The Maya name for a day was k'in. Twenty of these k'ins are known as a winal or uinal. Eighteen winals make one tun. Twenty tuns are known as a k'atun. Twenty k'atuns make a b'ak'tun. Confused? Don't panic. 1 B'ak'tun is about 144,000 days or 394.3 years.
The date December 20, 2012 is simply the last day of the 13th b'ak'tun. And here is the big misinterpretation of the Mesoamerican Long Count calendar. There is a belief, that this date is the basis for a New Age and for a big cataclysm. For the ancient Maya, it was a huge celebration to make it to the end of a whole cycle. But that is not the end of the Long Count because the 14th through 20th b'ak'tuns are still to come. So we need to wait for another 7 b'ak'tuns (> 2700 years), when this Long Count calendar will end.
The app costs $0.99 and is available in AppStore (link). It requires firmware 3.1.2 and is localized in various languages.
Each European App Store is also carrying a fifth TomTom application offering a more narrowly localized version for the respective countries at a lower (~$30-40) price than the complete Western Europe version.
Benelux (iTunes link): offered in Belgium, Netherlands, Luxembourg and covers those three countries
Another developer has just entered the North American turn-by-turn GPS fray, joining Navigon, Sygic, iGO and others in providing an alternative to help iPhone 3GS and 3G users get where they need to go. CoPilot Live North America by ALK Technologies, Ltd. made it to the App Store earlier today and joins previously-published versions of the app for the United Kingdom and Europe.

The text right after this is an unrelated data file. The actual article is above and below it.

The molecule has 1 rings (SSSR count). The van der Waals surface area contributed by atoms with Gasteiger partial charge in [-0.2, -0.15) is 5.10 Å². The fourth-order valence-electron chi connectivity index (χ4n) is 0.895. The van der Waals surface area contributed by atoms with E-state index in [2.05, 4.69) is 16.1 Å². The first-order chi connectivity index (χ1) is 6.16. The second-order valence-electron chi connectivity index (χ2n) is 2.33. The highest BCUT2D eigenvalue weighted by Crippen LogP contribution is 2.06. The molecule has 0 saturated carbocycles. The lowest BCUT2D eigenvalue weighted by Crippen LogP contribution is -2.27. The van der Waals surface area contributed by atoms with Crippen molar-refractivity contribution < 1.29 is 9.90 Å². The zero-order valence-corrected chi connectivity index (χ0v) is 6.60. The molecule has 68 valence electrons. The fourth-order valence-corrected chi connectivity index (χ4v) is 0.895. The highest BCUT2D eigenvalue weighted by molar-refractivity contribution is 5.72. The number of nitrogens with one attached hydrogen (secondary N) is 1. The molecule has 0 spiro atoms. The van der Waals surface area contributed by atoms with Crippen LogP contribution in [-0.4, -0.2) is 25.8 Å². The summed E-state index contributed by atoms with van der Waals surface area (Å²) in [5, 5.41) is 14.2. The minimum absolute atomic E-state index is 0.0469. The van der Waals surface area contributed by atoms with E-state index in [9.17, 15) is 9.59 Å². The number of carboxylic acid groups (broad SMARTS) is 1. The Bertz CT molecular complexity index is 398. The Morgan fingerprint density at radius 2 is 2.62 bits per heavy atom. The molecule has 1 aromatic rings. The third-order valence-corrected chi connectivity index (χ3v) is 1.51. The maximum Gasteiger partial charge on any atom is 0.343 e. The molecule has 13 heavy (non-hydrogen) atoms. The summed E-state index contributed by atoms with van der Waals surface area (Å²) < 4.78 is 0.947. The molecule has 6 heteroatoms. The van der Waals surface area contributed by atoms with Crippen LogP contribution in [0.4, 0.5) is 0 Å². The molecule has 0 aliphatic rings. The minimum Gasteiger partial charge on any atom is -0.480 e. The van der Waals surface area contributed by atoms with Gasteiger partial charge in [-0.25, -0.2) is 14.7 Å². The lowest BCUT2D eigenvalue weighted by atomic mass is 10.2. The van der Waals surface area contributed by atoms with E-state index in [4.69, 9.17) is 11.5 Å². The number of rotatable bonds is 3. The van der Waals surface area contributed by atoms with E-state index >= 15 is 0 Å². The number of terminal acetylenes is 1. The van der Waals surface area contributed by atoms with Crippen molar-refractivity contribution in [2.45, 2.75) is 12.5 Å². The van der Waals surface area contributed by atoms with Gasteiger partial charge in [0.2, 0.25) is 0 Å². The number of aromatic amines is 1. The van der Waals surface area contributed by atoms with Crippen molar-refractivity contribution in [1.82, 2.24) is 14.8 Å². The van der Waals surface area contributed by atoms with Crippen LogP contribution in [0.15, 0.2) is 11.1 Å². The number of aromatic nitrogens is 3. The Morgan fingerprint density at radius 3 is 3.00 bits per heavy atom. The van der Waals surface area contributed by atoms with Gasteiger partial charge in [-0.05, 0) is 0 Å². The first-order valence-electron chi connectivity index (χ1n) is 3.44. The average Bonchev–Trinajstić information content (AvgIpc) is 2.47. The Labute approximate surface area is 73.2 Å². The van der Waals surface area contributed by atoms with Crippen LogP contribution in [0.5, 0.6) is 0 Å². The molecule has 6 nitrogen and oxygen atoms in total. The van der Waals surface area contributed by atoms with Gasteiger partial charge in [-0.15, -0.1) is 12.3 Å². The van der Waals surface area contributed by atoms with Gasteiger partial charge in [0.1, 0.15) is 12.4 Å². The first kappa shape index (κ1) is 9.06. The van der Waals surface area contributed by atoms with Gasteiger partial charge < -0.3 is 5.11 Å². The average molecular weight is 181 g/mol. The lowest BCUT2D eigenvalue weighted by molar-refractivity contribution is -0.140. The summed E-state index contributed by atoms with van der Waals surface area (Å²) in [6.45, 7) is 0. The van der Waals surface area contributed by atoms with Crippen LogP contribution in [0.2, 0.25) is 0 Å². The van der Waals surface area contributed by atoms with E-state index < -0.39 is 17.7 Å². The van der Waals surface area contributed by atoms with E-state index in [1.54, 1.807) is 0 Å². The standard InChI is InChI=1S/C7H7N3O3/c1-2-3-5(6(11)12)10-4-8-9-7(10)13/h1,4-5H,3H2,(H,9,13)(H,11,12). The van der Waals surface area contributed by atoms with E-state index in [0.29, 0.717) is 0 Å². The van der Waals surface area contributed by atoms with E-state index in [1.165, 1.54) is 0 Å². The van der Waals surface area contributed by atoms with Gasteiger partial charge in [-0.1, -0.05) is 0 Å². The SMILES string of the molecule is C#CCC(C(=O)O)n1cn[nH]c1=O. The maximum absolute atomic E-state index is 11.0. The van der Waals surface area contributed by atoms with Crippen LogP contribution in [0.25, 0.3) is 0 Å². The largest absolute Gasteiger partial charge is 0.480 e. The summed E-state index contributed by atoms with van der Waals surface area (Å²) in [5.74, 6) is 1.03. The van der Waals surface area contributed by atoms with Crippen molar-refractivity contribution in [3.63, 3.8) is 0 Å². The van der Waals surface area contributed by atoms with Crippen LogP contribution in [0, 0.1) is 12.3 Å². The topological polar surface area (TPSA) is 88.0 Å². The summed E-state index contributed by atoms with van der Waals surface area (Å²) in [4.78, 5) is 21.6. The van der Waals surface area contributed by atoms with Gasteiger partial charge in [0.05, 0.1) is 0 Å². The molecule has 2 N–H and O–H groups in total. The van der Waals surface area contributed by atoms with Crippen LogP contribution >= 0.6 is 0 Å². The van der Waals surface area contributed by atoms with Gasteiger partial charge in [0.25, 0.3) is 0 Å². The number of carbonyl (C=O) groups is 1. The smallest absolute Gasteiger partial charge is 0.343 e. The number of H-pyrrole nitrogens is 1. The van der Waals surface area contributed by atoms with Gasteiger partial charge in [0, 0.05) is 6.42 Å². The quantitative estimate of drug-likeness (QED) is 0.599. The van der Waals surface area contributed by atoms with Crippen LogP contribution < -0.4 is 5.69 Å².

CoPilot Live has all standart features: turn-by-turn navigation, route optimization, pre-trip planning, an automatic day/night mode and more. CoPilot Live North America is currently priced aggressively relative to competing apps at $34.99. The North American navigation apps by Navigon, Sygic, and iGO are currently priced at $69.99, $79.99, and $79.99 respectively.
iCandyPix Sexy Pics is a nice free application from AppStore (link), that will allow us to add beautiful sexy girls to our camera shots or photos in the library. It's simple:
1.) Open iCandyPix.
2.) Select the sexy woman of your choice.
3.) Either choose a photo already on your iPhone or take a new one.
4.) Resize/Reposition the sexy women to fit into your photo.
5.) Save the photo!
6.) Brag to your friends about the hot date you had last night (with proof!)
The 88, an American band, had a single recorded using only their musical instruments and the microphone of an iPhone. In particular they used an application called FourTrack, which allows you to record and combine multiple tracks. The result cn be found on iTunes.
The game of Eminem (the famous American rapper), is now available in Store. The rumors were true and Relapse is released. The goal of the game is to survive and the dynamics is quite similar to Zombieville USA.
The price is $2.99 (AppStore link). Here is the official video trailer and then a video in-game: